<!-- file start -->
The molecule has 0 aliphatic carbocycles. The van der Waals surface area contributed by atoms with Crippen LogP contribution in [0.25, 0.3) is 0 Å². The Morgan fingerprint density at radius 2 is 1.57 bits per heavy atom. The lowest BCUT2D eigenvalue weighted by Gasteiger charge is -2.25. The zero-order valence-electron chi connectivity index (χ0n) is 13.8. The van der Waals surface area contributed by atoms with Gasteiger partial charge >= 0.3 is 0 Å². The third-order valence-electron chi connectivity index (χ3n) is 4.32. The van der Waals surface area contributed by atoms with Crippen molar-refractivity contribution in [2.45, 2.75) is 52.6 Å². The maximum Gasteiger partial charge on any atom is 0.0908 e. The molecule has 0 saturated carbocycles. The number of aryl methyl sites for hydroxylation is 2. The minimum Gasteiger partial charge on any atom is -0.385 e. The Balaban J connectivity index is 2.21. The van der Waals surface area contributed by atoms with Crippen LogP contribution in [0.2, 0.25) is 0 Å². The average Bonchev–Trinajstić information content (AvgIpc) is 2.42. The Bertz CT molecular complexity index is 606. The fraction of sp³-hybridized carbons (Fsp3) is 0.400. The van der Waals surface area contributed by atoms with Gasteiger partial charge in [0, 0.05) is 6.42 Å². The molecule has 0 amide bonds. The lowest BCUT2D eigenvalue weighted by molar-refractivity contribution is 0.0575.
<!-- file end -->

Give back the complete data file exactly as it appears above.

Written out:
The molecule has 0 aliphatic carbocycles. The van der Waals surface area contributed by atoms with Crippen LogP contribution in [0.25, 0.3) is 0 Å². The Morgan fingerprint density at radius 2 is 1.57 bits per heavy atom. The lowest BCUT2D eigenvalue weighted by Gasteiger charge is -2.25. The zero-order valence-electron chi connectivity index (χ0n) is 13.8. The van der Waals surface area contributed by atoms with Gasteiger partial charge >= 0.3 is 0 Å². The third-order valence-electron chi connectivity index (χ3n) is 4.32. The van der Waals surface area contributed by atoms with Crippen molar-refractivity contribution in [2.45, 2.75) is 52.6 Å². The maximum Gasteiger partial charge on any atom is 0.0908 e. The molecule has 0 saturated carbocycles. The number of aryl methyl sites for hydroxylation is 2. The minimum Gasteiger partial charge on any atom is -0.385 e. The Balaban J connectivity index is 2.21. The van der Waals surface area contributed by atoms with Crippen LogP contribution in [0.2, 0.25) is 0 Å². The average Bonchev–Trinajstić information content (AvgIpc) is 2.42. The Bertz CT molecular complexity index is 606. The fraction of sp³-hybridized carbons (Fsp3) is 0.400. The van der Waals surface area contributed by atoms with Gasteiger partial charge in [0, 0.05) is 6.42 Å². The molecule has 0 amide bonds. The lowest BCUT2D eigenvalue weighted by molar-refractivity contribution is 0.0575.